Uncertainty quantification for personalized analyses of human proximal femurs
Computational models for the personalized analysis of human femurs contain uncertainties in bone material properties and loads, which affect the simulation results. To quantify the influence we developed a probabilistic framework based on polynomial chaos (PC) that propagates stochastic input variables through any computational model. We considered a stochastic E-p relationship and a stochastic hip contact force, representing realistic variability of experimental data. Their influence on the prediction of principal strains (e1 and e3) was quantified for one human proximal femur, including sensitivity and reliability analysis. Large variabilities in the principal strain predictions were found in the cortical shell of the femoral neck, with coeffcients of variation of ≈ 40%. Between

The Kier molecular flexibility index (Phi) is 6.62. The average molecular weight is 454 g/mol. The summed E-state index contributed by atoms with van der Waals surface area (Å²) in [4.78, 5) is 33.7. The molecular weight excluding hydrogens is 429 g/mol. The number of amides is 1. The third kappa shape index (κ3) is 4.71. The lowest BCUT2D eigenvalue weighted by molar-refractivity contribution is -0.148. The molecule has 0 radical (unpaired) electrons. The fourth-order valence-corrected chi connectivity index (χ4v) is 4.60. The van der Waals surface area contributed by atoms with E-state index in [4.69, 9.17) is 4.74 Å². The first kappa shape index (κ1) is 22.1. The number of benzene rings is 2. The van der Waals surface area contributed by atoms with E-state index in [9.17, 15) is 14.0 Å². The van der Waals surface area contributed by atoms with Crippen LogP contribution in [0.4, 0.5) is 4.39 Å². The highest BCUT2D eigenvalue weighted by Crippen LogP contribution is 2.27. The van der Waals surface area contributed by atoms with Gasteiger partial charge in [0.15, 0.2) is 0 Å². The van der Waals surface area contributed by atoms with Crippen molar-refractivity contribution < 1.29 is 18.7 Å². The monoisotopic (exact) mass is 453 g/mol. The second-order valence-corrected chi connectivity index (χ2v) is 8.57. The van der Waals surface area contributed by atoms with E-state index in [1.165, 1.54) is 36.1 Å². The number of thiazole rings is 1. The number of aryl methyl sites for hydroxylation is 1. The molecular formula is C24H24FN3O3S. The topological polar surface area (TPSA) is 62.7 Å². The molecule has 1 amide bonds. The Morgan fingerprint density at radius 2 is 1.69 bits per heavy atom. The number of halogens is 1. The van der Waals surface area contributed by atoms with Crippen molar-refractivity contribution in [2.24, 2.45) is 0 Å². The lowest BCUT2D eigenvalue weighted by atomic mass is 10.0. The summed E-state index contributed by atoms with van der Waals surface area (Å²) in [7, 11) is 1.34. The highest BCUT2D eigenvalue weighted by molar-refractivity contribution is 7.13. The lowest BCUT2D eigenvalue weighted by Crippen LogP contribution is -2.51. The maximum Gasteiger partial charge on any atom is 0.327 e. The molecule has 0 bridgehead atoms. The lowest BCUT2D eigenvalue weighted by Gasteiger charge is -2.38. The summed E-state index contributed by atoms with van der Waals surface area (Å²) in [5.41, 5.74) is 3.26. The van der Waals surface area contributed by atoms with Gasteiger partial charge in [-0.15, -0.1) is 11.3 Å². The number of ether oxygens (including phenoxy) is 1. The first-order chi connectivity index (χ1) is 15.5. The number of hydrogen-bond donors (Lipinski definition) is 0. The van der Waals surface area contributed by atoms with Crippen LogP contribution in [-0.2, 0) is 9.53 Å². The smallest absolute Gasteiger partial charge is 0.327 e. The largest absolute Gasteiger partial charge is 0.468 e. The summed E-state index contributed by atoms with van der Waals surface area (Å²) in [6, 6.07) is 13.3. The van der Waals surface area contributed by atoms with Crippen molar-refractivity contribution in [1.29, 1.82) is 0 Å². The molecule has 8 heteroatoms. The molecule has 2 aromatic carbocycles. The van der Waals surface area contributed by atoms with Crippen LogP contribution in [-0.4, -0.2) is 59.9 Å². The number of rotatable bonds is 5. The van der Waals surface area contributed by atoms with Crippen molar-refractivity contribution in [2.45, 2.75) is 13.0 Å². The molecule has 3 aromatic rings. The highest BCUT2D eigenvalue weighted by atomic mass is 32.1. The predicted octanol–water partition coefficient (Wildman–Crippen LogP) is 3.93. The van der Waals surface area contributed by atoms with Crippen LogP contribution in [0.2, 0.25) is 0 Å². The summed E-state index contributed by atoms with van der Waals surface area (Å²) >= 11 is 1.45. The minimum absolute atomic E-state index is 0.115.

60-80% of the variance in e1 and e3 are attributable to the uncertainty in the E-p relationship, while ≈ 10% are caused by the load magnitude and 5-30% by the load direction. Principal strain directions were unaffected by material and loading uncertainties. The antero-superior and medial inferior sides of the neck exhibited the largest probabilities for tensile and compression failure, however all were very small (pf < 0:001). In summary, uncertainty quantification with PC has been demonstrated to effciently and accurately describe the influence of very different stochastic inputs, which increases the credibility and explanatory power of personalized analyses of human proximal femurs.